The 32-hour workweek.
A blog by Lee Williams, CEO of Community-Minded Enterprises
May 25, 2021, was a historic day for Community-Minded Enterprises. Historic is not a word I use lightly, but for this announcement it definitely applies. On May 25th the CME Board approved the 32-hour workweek/64-hour pay period. Can I get a hallelujah? Some jazz hands? A happy dance? Well, that’s how I was feeling at least, and I know many in our company felt the same way when the announcement was made internally.
As I pause and reflect, I go back to a year ago, when it was just an idea. A what if. A dream big. Such a big step was not to be taken lightly. We had many hours of conversation and reflection. We listened to staff, consulted with experts, mapped out what it could look like for our organization, and tried it out.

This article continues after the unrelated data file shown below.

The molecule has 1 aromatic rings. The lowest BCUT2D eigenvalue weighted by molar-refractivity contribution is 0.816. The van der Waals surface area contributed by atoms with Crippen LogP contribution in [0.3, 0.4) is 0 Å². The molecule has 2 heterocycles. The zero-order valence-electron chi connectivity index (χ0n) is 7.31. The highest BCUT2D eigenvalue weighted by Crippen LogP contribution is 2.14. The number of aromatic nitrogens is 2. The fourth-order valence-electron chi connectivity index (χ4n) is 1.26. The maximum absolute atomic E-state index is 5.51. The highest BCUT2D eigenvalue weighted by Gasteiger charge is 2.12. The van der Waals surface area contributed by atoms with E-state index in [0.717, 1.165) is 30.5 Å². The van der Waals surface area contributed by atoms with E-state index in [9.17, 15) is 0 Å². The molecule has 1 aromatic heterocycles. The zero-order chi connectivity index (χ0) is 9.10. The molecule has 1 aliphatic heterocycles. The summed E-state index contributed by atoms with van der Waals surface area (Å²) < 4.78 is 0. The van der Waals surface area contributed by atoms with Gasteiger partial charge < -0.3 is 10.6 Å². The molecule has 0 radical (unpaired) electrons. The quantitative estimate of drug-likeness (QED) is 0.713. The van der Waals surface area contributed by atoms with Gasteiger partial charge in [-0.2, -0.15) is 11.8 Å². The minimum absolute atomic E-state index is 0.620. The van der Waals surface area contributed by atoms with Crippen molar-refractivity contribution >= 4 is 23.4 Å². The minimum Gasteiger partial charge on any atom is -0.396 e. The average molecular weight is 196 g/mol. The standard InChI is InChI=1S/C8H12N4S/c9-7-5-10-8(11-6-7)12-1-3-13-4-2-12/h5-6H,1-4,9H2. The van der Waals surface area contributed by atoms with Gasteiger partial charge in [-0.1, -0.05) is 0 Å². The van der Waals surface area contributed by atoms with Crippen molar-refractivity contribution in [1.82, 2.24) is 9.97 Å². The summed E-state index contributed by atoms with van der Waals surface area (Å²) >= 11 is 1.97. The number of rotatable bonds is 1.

Along the way we refined the concept to meet the needs of our employees. If there was one area where we were laser focused, it was the reason behind this new approach. I was convinced then, and I am now, that the 32-hour workweek will bring the balance we all need to live our best life personally and professionally. Valuing our staff is deep in the roots of this organization and now, in a very tangible way, we have a tool that will impact our team for years to come.